Litigation under the Energy Charter Treaty has already been seen in Central Asia. According to a 2018 report from the Corporate Europe Observatory (CEO) and the Transnational Institute (TNI), at least five cases had been brought against the Kazakhstan government, with USD 520 million granted in awards. The report cites two cases in Mongolia, with awards of USD 80 million granted, and one each in Kyrgyzstan, Tajikistan and Uzbekistan.
A recent study calculated that in Kazakhstan alone, the cancellation of oil and gas projects under development could cost the government USD 6-18 billion in ISDS claims.
Reforming or rejecting the Energy Charter Treaty
The European Commission calls the Energy Charter Treaty “outdated” and warns it is not aligned with today’s climate commitments. This is why parliamentarians, climate leaders and civil society organisations in Europe are urging EU member states to consider jointly withdrawing from the treaty.
Since 2018, the European Commission, which manages the EU’s membership of the ECT, has embarked on a reform agenda, hoping to align the treaty with climate goals such as the Paris Agreement and update the ISDS mechanism. It has committed to exploring options for withdrawal if it is unable to meet these objectives.
The European Commission’s first formal proposal for modernisations in 2020 suggested a gradual phasing out of protections for existing fossil fuel investments, but even this modest proposal was met with scepticism from other member countries. Leaked cables show that Kazakhstan was among those that rejected the proposition outright. Changes to the Energy Charter Treaty must be agreed unanimously by all members, but with a shift away from fossil fuel production having different economic implications for Central Asia’s oil and gas-producing countries to energy importers in Europe, negotiations on reform of the ECT have been dominated by the need to find compromise, with an inevitable lowering of ambition. Some crucial issues, such as ISDS, are not even being discussed and look set to remain unchanged.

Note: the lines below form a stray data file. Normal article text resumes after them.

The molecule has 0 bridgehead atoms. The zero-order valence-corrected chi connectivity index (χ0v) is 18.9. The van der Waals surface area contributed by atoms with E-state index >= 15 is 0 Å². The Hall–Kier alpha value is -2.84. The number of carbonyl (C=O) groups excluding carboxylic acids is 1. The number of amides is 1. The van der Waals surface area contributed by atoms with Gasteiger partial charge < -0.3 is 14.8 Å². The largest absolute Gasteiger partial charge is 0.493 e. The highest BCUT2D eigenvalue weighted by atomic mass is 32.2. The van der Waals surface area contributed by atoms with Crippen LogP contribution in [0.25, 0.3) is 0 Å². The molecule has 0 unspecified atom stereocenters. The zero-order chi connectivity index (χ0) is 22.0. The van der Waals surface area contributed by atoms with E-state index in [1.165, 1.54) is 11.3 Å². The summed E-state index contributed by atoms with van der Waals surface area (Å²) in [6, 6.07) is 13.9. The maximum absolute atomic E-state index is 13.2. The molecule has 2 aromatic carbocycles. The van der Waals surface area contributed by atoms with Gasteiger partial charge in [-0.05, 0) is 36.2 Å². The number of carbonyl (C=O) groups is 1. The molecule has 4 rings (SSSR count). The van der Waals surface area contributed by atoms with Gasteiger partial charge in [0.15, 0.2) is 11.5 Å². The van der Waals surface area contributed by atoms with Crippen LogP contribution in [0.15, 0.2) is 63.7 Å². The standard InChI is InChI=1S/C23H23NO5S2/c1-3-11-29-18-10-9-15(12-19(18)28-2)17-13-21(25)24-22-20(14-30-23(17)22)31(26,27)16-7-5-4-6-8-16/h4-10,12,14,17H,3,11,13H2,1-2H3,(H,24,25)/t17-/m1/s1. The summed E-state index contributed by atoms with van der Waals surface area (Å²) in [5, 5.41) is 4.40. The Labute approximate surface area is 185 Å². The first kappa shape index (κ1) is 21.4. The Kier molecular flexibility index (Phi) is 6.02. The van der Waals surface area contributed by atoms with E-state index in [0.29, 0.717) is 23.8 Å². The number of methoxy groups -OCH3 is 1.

The Energy Charter Treaty is propping up fossil fuel interests and obstructing the clean energy transition across Europe and Asia
The latest proposal for reform, submitted by the Energy Charter Treaty secretariat in late 2021, would allow member states to decide their own timeline for a phase-out of fossil fuel protections. This opens up the prospect of oil and gas-exporting countries opting out of a phase-out altogether.
The European Commission is hoping to conclude reforms on 24 June at a conference of ECT members in Brussels, but significant disagreements persist around protections for fossil fuel investments. Against this backdrop of low ambition, campaigners, parliamentarians and even the European Parliament Committee on International Trade have called for members to prepare for withdrawal. According to leaked cable reports, Germany, Spain and Poland have all said they’re unhappy with the outcomes of the ongoing reform and urge the Commission to look into withdrawal.
As European political opinion turns increasingly against the Energy Charter Treaty, the international scientific community is raising its voice in concern too. The latest IPCC report includes a reference to the ECT for the first time, singling it out as a barrier to efforts to reduce planet-warming emissions. This is why the Energy Charter Treaty matters to everyone who cares about climate change, not just campaigners in Europe. The Energy Charter Treaty is propping up fossil fuel interests and obstructing the clean energy transition across Europe and Asia: someone in Bishkek should be just as concerned as someone in Berlin.
In an age of increasingly terrifying climate projections, a treaty designed to protect corporate profits in the fossil fuel industry is clearly not fit for purpose. There has never been a more important time for us all to say no to the Energy Charter Treaty.